An Economic History of Canada

By Mary Quayle Innis | Go to book overview

EDITORIAL PREFACE--FIRST EDITION

In view of the limited work in the field of economics in Canada, it may seem presumptuous to attempt to write an economic history. On the other hand, sufficient research has been done to indicate the main lines of development, to warrant an outline and to suggest obvious gaps. Much of the work is not accessible to students in convenient form and a volume attempting to bring together significant material and general conclusions, to stimulate the particular interests of the student by reference to documents and to convey atmosphere to the general reader seemed urgently needed. It is concerned with the period of occupation and expansion in the northern half of the continent to 1939.

Intensive work in Canadian history has been concerned primarily with constitutional developments, and important outposts have been pushed into finance and money, notably by Dr. Adam Shortt, and Professor R. G. Trotter, and commercial credit by Professor D. G. Creighton. Gustavus Myers, A History of Canadian Wealth, has made suggestive contributions along the same lines. In the present volume, an attempt has been made to advance from the geographic and technological approach toward work done in the constitutional field and to stake out a broad field for the study of Canadian cultural growth. The emphasis has been on the forgotten areas, such as Hudson Bay, the Precambrian formation and the fishing banks, on the forgotten men, the fishermen, the Indians, the voyageurs, the slaves, the farmers, the lumbermen, the navvies and the miners; on forgotten commodities, the beaver, iron, brandy, rum, cod, square timber, potash, and placer gold, and on forgotten equipment, the canoe, the Durham and York boats, the stern-wheel steamboat and the sluice box. The interest has been in the continuous labour of Canadians who have shifted the scenes, rather than on those who have been engaged in the unseemly rush to take the curtain call. This is not to neglect the significance of the state, the church,

-v-

Notes for this page

Add a new note
If you are trying to select text to create highlights or citations, remember that you must now click or tap on the first word, and then click or tap on the last word.
One moment ...
Default project is now your active project.
Project items
Notes
Cite this page

Cited page

Style
Citations are available only to our active members.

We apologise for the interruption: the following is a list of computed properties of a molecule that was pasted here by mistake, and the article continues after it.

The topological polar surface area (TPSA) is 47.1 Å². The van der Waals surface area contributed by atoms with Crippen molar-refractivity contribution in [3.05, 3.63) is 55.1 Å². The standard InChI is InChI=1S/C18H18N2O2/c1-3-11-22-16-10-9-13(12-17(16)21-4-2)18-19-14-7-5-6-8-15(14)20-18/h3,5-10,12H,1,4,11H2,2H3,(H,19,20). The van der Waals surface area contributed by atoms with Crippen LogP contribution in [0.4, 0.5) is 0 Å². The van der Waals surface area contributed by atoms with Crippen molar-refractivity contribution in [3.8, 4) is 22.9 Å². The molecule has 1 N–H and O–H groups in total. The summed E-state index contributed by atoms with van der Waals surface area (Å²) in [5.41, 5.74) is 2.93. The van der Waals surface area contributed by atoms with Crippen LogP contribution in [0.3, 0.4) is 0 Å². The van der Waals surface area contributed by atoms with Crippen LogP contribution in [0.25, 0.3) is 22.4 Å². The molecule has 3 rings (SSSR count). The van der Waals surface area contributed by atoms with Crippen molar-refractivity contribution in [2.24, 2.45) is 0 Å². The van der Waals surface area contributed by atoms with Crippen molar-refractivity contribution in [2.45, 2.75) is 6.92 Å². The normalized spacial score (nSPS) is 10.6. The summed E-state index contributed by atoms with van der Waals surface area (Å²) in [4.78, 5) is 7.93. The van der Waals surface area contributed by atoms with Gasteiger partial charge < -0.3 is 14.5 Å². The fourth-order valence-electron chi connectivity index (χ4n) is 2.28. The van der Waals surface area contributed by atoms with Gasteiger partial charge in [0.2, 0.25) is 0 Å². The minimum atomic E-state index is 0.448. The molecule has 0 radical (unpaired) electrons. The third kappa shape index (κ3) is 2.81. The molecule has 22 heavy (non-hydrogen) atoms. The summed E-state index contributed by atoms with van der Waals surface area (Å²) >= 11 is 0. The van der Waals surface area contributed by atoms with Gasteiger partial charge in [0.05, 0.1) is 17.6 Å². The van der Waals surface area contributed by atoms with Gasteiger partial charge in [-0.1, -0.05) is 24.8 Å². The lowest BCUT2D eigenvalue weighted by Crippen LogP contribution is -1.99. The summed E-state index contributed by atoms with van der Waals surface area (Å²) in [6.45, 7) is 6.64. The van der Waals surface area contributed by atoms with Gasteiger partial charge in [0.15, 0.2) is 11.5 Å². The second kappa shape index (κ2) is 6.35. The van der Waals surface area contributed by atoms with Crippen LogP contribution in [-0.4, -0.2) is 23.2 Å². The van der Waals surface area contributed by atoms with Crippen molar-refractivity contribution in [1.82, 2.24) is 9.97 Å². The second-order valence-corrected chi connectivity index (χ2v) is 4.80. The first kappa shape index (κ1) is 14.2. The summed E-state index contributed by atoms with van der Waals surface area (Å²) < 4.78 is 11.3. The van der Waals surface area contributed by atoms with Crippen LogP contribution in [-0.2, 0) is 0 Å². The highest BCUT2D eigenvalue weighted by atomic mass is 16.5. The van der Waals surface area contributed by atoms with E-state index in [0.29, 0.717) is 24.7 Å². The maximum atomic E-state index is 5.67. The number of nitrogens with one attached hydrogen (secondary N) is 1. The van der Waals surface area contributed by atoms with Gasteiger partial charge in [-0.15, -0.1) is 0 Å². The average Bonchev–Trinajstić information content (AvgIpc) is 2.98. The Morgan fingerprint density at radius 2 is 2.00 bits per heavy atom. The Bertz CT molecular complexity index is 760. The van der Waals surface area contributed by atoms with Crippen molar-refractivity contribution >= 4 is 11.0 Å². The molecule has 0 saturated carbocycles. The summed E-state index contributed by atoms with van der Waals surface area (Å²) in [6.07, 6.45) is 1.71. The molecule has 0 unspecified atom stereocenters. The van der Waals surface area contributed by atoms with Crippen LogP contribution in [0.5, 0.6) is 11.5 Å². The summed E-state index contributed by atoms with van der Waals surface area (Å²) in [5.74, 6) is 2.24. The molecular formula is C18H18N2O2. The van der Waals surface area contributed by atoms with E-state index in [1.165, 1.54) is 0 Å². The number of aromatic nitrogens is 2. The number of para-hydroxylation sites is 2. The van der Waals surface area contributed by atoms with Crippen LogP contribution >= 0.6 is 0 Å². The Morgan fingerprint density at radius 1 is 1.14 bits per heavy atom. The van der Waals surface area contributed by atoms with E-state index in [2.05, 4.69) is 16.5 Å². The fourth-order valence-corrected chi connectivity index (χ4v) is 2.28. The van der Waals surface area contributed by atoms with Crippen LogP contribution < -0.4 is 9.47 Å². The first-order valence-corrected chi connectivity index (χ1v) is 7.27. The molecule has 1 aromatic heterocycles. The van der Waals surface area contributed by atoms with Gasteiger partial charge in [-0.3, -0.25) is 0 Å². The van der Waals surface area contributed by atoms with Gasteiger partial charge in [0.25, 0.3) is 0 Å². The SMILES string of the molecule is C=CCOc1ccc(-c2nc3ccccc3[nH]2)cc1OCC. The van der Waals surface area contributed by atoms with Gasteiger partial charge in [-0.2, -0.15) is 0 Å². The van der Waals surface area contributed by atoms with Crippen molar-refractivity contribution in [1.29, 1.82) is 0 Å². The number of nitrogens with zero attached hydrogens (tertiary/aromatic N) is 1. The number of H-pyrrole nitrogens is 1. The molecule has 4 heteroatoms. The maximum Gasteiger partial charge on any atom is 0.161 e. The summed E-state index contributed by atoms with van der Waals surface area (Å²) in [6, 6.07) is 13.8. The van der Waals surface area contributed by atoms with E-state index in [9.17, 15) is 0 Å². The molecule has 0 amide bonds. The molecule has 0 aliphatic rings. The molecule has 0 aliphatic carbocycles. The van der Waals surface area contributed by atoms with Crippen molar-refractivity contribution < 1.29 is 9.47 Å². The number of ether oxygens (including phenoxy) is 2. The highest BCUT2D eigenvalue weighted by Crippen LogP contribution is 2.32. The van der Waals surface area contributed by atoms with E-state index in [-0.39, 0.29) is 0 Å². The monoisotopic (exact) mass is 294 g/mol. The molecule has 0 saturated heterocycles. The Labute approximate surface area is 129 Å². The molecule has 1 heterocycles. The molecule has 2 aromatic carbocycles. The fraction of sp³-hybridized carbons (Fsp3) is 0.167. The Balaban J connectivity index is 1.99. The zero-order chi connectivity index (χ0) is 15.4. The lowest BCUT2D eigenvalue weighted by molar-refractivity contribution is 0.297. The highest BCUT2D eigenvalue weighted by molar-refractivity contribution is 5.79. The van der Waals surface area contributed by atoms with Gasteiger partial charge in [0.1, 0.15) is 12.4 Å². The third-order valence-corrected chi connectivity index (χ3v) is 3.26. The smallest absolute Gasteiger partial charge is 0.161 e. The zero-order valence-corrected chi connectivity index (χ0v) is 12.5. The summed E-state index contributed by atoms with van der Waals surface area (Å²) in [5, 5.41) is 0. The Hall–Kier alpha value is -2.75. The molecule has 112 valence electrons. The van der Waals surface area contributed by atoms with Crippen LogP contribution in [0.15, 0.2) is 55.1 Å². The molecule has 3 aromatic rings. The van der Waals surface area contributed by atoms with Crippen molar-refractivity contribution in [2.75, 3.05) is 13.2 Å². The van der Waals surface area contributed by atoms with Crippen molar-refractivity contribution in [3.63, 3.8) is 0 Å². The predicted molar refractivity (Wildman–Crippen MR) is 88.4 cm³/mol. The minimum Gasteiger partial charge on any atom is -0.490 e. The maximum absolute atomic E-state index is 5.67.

Buy instant access to cite pages or passages in MLA 8, MLA 7, APA and Chicago citation styles.

(Einhorn, 1992, p. 25)

(Einhorn 25)

(Einhorn 25)

1. Lois J. Einhorn, Abraham Lincoln, the Orator: Penetrating the Lincoln Legend (Westport, CT: Greenwood Press, 1992), 25, http://www.questia.com/read/27419298.

Note: primary sources have slightly different requirements for citation. Please see these guidelines for more information.

Cited page

Bookmark this page
An Economic History of Canada
Table of contents

Table of contents

Settings

Settings

Typeface
Text size Smaller Larger Reset View mode
Search within

Search within this book

Look up

Look up a word

  • Dictionary
  • Thesaurus
Please submit a word or phrase above.
Print this page

Print this page

Why can't I print more than one page at a time?

Help
Full screen
Items saved from this book
  • Bookmarks
  • Highlights & Notes
  • Citations
/ 363

matching results for page

    Questia reader help

    How to highlight and cite specific passages

    1. Click or tap the first word you want to select.
    2. Click or tap the last word you want to select, and you’ll see everything in between get selected.
    3. You’ll then get a menu of options like creating a highlight or a citation from that passage of text.

    OK, got it!

    Cited passage

    Style
    Citations are available only to our active members.
    Buy instant access to cite pages or passages in MLA 8, MLA 7, APA and Chicago citation styles.

    "Portraying himself as an honest, ordinary person helped Lincoln identify with his audiences." (Einhorn, 1992, p. 25).

    "Portraying himself as an honest, ordinary person helped Lincoln identify with his audiences." (Einhorn 25)

    "Portraying himself as an honest, ordinary person helped Lincoln identify with his audiences." (Einhorn 25)

    "Portraying himself as an honest, ordinary person helped Lincoln identify with his audiences."1

    1. Lois J. Einhorn, Abraham Lincoln, the Orator: Penetrating the Lincoln Legend (Westport, CT: Greenwood Press, 1992), 25, http://www.questia.com/read/27419298.

    Cited passage

    Thanks for trying Questia!

    Please continue trying out our research tools, but please note, full functionality is available only to our active members.

    Your work will be lost once you leave this Web page.

    Buy instant access to save your work.

    Already a member? Log in now.

    Search by... Author
    Show... All Results Primary Sources Peer-reviewed

    Oops!

    An unknown error has occurred. Please click the button below to reload the page. If the problem persists, please try again in a little while.